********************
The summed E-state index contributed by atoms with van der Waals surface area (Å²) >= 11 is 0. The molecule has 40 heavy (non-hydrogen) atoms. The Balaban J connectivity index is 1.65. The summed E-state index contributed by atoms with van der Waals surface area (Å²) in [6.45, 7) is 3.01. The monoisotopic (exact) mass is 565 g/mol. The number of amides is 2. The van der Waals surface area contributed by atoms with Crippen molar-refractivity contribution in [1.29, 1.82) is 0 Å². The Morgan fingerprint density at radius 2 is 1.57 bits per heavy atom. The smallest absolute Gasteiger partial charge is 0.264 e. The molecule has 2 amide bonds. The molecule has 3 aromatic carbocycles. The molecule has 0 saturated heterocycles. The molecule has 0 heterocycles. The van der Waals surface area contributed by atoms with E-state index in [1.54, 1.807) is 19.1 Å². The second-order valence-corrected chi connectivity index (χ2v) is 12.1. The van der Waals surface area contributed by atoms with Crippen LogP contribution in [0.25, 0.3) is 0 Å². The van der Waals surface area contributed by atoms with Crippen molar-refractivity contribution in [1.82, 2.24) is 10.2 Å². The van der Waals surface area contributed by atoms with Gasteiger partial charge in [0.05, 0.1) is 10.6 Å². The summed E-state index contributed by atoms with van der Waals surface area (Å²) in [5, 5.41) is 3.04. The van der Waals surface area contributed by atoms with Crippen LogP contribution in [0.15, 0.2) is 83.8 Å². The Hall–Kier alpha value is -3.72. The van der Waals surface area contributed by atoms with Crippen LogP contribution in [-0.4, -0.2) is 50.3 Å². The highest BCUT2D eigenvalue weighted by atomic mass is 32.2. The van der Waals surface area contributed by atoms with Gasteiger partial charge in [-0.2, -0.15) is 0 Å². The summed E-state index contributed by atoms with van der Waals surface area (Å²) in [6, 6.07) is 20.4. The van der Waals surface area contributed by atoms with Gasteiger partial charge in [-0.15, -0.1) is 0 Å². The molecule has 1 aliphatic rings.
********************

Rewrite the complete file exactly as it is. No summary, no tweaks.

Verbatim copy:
The summed E-state index contributed by atoms with van der Waals surface area (Å²) >= 11 is 0. The molecule has 40 heavy (non-hydrogen) atoms. The Balaban J connectivity index is 1.65. The summed E-state index contributed by atoms with van der Waals surface area (Å²) in [6.45, 7) is 3.01. The monoisotopic (exact) mass is 565 g/mol. The number of amides is 2. The van der Waals surface area contributed by atoms with Crippen molar-refractivity contribution in [1.29, 1.82) is 0 Å². The Morgan fingerprint density at radius 2 is 1.57 bits per heavy atom. The smallest absolute Gasteiger partial charge is 0.264 e. The molecule has 2 amide bonds. The molecule has 3 aromatic carbocycles. The molecule has 0 saturated heterocycles. The molecule has 0 heterocycles. The van der Waals surface area contributed by atoms with E-state index in [1.54, 1.807) is 19.1 Å². The second-order valence-corrected chi connectivity index (χ2v) is 12.1. The van der Waals surface area contributed by atoms with Crippen LogP contribution in [0.25, 0.3) is 0 Å². The van der Waals surface area contributed by atoms with Crippen molar-refractivity contribution in [1.82, 2.24) is 10.2 Å². The van der Waals surface area contributed by atoms with Gasteiger partial charge in [0.05, 0.1) is 10.6 Å². The summed E-state index contributed by atoms with van der Waals surface area (Å²) in [5, 5.41) is 3.04. The van der Waals surface area contributed by atoms with Crippen LogP contribution in [0.15, 0.2) is 83.8 Å². The Hall–Kier alpha value is -3.72. The van der Waals surface area contributed by atoms with Crippen LogP contribution in [-0.4, -0.2) is 50.3 Å². The highest BCUT2D eigenvalue weighted by atomic mass is 32.2. The van der Waals surface area contributed by atoms with Gasteiger partial charge in [-0.2, -0.15) is 0 Å². The summed E-state index contributed by atoms with van der Waals surface area (Å²) in [6, 6.07) is 20.4. The van der Waals surface area contributed by atoms with Gasteiger partial charge in [-0.15, -0.1) is 0 Å². The molecule has 1 aliphatic rings.